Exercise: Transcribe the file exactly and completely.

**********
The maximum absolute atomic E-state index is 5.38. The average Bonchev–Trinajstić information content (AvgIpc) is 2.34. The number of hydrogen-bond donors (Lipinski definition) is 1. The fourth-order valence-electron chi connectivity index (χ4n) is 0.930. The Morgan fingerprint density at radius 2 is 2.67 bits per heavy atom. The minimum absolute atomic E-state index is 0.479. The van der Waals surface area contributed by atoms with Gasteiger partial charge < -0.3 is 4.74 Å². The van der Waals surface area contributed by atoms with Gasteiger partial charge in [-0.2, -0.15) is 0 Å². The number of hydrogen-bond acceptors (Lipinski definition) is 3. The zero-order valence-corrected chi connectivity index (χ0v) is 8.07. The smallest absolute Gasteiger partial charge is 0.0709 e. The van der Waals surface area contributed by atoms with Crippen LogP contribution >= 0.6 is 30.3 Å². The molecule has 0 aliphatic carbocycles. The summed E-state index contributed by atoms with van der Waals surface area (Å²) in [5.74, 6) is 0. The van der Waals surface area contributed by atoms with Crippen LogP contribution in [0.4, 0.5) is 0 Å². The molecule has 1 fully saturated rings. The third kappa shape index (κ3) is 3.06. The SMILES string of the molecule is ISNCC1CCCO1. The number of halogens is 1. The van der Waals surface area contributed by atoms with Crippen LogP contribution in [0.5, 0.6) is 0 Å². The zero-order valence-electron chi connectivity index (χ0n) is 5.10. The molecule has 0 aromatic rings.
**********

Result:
The maximum absolute atomic E-state index is 5.38. The average Bonchev–Trinajstić information content (AvgIpc) is 2.34. The number of hydrogen-bond donors (Lipinski definition) is 1. The fourth-order valence-electron chi connectivity index (χ4n) is 0.930. The Morgan fingerprint density at radius 2 is 2.67 bits per heavy atom. The minimum absolute atomic E-state index is 0.479. The van der Waals surface area contributed by atoms with Gasteiger partial charge < -0.3 is 4.74 Å². The van der Waals surface area contributed by atoms with Gasteiger partial charge in [-0.2, -0.15) is 0 Å². The number of hydrogen-bond acceptors (Lipinski definition) is 3. The zero-order valence-corrected chi connectivity index (χ0v) is 8.07. The smallest absolute Gasteiger partial charge is 0.0709 e. The van der Waals surface area contributed by atoms with Crippen LogP contribution >= 0.6 is 30.3 Å². The molecule has 0 aliphatic carbocycles. The summed E-state index contributed by atoms with van der Waals surface area (Å²) in [5.74, 6) is 0. The van der Waals surface area contributed by atoms with Crippen LogP contribution in [0.4, 0.5) is 0 Å². The molecule has 1 fully saturated rings. The third kappa shape index (κ3) is 3.06. The SMILES string of the molecule is ISNCC1CCCO1. The number of halogens is 1. The van der Waals surface area contributed by atoms with Crippen LogP contribution in [0.5, 0.6) is 0 Å². The zero-order valence-electron chi connectivity index (χ0n) is 5.10. The molecule has 0 aromatic rings.